Indiana has long been considered to be a Republican stronghold and is rated R+9 on the Cook Partisan Voting Index. The current governor of Indiana is Republican Eric Holcomb, and Republicans hold supermajorities in both chambers of the Indiana General Assembly. It has only supported a Democrat for president five times since 1900—in 1912, 1932, 1936, 1964 and 2008. Nonetheless, half of Indiana's governors in the 20th century were Democrats. Indiana has also elected several Democrats to the Senate. Certain cities, too, tend to favor Democrats; Gary, Indiana has had a Democratic mayor for the last 77 years.
Main article: Governor of Indiana
While only five Democratic presidential nominees have carried Indiana since 1900, 11 Democrats were elected governor during that time. Before Mitch Daniels became governor in 2005, Democrats had held the office for 16 consecutive years.
The current governor of Indiana is Eric Holcomb.
|2020||57.02% 1,729,519||40.96% 1,242,416|
|2016||56.82% 1,557,286||37.91% 1,033,126|
|2012||54.13% 1,420,543||43.93% 1,152,887|
|2008||48.91% 1,345,648||49.95% 1,374,039|
|2004||59.94% 1,479,438||39.26% 969,011|
|2000||56.65% 1,245,836||41.01% 901,980|
|1996||47.1% 1,006,693||41.6% 887,424|
|1992||42.9% 989,375||36.8% 848,420|
|1988||59.8% 1,297,763||39.7% 860,643|
|1984||61.7% 1,377,230||37.7% 841,481|
|1980||56.0% 1,255,656||37.7% 844,197|
Former governor and U.S. Senator Evan Bayh announced in 2006 his plans for a presidential exploratory committee. His father was a three-term senator who was turned out of office in the 1980 Reagan Revolution by conservative Republican (and future Vice President) Dan Quayle, a native of Huntington in the northeastern portion of the state. However, Bayh announced that he would not be seeking the Presidency on December 16, 2006.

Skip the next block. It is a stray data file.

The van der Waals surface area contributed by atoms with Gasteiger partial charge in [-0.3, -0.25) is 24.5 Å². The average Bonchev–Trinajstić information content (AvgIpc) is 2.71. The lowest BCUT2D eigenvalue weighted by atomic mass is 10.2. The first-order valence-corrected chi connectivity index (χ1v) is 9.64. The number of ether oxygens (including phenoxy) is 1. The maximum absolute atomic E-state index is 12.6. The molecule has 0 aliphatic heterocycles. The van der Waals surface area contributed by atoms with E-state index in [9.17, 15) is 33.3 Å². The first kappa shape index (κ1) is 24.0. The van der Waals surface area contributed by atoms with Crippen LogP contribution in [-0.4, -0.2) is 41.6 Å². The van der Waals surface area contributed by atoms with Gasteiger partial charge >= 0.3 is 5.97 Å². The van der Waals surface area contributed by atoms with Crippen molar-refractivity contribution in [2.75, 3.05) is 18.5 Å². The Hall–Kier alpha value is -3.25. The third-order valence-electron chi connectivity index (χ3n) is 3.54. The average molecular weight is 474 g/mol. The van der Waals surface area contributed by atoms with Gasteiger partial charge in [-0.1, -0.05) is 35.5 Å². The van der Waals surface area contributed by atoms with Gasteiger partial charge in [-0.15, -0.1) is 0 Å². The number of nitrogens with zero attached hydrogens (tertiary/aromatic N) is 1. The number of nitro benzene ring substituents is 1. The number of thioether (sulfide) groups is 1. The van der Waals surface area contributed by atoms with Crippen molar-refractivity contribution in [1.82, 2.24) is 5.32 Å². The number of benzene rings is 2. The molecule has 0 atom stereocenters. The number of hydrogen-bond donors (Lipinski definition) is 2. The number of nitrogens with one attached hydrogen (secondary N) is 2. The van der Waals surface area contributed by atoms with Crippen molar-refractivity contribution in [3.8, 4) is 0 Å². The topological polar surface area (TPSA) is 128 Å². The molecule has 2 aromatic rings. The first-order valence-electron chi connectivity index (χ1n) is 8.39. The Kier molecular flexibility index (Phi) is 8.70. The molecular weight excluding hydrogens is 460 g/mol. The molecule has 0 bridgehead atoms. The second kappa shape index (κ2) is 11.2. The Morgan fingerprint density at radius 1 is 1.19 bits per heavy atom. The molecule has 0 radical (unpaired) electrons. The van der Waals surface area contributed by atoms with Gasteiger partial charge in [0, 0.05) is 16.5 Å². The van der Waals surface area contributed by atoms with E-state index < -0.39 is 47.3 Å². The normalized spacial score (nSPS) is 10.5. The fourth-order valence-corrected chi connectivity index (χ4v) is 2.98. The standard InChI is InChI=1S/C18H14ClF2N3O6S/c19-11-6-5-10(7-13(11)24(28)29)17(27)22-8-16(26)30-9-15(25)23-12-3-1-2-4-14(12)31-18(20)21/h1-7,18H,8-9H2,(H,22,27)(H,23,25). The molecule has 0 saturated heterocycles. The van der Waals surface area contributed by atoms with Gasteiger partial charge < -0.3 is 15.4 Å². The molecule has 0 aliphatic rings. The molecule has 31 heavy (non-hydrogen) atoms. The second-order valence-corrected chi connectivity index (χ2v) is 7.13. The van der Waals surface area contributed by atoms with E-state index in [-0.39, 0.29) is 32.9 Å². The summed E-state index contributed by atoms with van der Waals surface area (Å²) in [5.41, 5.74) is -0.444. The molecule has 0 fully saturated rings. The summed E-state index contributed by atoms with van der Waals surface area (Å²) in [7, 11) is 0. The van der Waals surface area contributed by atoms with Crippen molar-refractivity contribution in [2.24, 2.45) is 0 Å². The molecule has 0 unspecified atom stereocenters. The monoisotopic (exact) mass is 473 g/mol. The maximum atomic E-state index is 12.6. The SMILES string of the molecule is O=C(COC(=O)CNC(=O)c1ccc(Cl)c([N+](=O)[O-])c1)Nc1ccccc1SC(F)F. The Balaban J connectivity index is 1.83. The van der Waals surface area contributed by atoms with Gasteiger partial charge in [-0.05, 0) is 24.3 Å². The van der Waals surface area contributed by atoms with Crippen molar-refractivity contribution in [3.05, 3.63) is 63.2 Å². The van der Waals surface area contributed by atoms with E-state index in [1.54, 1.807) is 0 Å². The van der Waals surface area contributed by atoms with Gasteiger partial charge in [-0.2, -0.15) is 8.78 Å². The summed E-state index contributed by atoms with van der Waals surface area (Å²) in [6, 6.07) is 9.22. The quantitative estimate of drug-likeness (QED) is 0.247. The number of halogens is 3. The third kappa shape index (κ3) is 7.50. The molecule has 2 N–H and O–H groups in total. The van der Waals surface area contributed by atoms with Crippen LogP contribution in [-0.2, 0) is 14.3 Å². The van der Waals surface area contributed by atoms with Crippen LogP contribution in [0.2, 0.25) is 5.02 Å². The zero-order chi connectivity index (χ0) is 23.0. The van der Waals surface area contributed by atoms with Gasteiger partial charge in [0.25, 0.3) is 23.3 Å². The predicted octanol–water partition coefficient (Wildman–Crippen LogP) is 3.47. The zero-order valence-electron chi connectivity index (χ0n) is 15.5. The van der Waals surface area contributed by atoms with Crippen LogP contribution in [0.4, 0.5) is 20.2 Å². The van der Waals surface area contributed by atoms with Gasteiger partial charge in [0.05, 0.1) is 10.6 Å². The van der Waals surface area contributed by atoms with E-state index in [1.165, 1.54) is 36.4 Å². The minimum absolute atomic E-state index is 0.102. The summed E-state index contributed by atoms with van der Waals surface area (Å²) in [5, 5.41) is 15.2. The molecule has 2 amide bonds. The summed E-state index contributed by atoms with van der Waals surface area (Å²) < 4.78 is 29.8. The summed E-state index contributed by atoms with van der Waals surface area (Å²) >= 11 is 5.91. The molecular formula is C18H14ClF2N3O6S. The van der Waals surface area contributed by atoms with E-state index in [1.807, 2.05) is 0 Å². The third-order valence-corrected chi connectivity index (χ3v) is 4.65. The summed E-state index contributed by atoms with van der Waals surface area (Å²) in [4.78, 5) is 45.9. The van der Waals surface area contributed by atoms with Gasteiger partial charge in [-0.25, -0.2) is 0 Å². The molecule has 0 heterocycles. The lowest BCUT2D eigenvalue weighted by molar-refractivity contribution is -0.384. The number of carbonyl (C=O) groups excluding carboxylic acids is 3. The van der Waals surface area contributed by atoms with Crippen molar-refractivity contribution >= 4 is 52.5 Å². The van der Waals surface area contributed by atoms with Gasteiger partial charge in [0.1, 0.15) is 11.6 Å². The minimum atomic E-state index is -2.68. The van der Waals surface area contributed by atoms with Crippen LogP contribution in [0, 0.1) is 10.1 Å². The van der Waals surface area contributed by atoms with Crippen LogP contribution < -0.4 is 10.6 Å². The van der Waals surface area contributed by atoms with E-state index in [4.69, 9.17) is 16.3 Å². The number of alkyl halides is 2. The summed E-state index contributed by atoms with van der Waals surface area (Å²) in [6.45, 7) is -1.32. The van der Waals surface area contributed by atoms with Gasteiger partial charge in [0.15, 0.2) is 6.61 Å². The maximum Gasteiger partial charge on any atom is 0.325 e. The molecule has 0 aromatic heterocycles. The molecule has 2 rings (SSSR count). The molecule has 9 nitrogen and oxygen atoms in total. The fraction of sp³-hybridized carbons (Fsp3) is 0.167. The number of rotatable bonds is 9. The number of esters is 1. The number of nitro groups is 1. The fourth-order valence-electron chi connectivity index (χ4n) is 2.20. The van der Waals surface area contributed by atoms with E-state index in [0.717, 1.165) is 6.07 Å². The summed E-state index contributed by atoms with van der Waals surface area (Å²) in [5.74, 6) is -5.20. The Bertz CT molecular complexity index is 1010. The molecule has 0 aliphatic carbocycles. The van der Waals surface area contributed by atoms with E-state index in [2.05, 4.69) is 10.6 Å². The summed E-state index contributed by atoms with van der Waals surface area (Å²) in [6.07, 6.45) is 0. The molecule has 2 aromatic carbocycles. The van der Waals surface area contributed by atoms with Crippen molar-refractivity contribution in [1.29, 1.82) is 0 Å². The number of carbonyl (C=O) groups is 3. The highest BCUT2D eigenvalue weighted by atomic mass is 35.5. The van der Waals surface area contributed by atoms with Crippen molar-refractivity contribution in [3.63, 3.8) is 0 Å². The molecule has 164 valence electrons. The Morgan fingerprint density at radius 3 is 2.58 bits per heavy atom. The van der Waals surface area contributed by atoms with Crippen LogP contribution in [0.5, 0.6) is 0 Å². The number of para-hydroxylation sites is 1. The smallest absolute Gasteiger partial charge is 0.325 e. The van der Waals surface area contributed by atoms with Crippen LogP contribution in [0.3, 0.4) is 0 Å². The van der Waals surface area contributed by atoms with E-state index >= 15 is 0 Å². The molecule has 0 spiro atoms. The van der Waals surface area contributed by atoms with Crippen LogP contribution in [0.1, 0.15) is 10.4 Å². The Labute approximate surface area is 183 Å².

In the 2008 US Presidential election, Barack Obama carried the state by 1.03%, which was the first time in many years that a Democrat won Indiana's electoral votes. As of 2020, this is the most recent time a Democrat has carried the state in a Presidential election.
Seven of the districts favor the Republican Party according to the CPVI rankings; there are currently seven Republicans serving as representatives and two Democrats. Historically, Republicans have been strongest in the eastern and central portions of the state, while Democrats have been strongest in the northwestern part of the state. Occasionally, certain counties in the southern part of the state will vote Democratic. Marion County, Indiana's most populated county, supported the Republican candidates from 1968 to 2000, before backing the Democrats in the 2004 and 2008 elections. Indiana's second most populated county, Lake County, is a strong supporter of the Democratic party that has not voted for a Republican since 1972.
The state's U.S. Senators are Sen. Todd Young (Republican) and Sen. Mike Braun (Republican). In 2006, then-senior Sen. Richard Lugar (Republican) won reelection to a sixth term with 87% of the vote against no major-party opposition. In 2010, Sen. Coats won reelection to a third non-consecutive term with 55% of the vote against Democratic Congressman Brad Ellsworth and Libertarian business owner and teacher Rebecca Sink-Burris.
Senator Lugar lost in the 2012 Republican primary to the state treasurer of Indiana, Richard Mourdock, who had been favored by the Tea Party movement. Joe Donnelly defeated Mourdock in the general election. He later lost re-election in 2018 to former state representative Mike Braun.
Indiana's delegation to the United States House of Representatives is not completely Republican either. Instead, it has generally served as a bellwether for the political movement of the nation. For instance, Democrats held the majority of seats until the 1994 Republican Revolution, when Republicans took a majority. This continued until 2006, when three Republican congressmen were defeated in Indiana; (Chris Chocola, John Hostettler and Mike Sodrel), giving the Democrats a majority of the delegation again.
Historically, Republicans have been strongest in the eastern and central portions of the state, as well as the suburbs of the state's major cities. Democrats have been strongest in the northwestern and southern parts of the state along with the major cities. However, outside of Indianapolis, the Chicago suburbs, and Bloomington, the state's Democrats tend to be somewhat more conservative than their counterparts in the rest of the country, especially on social issues.
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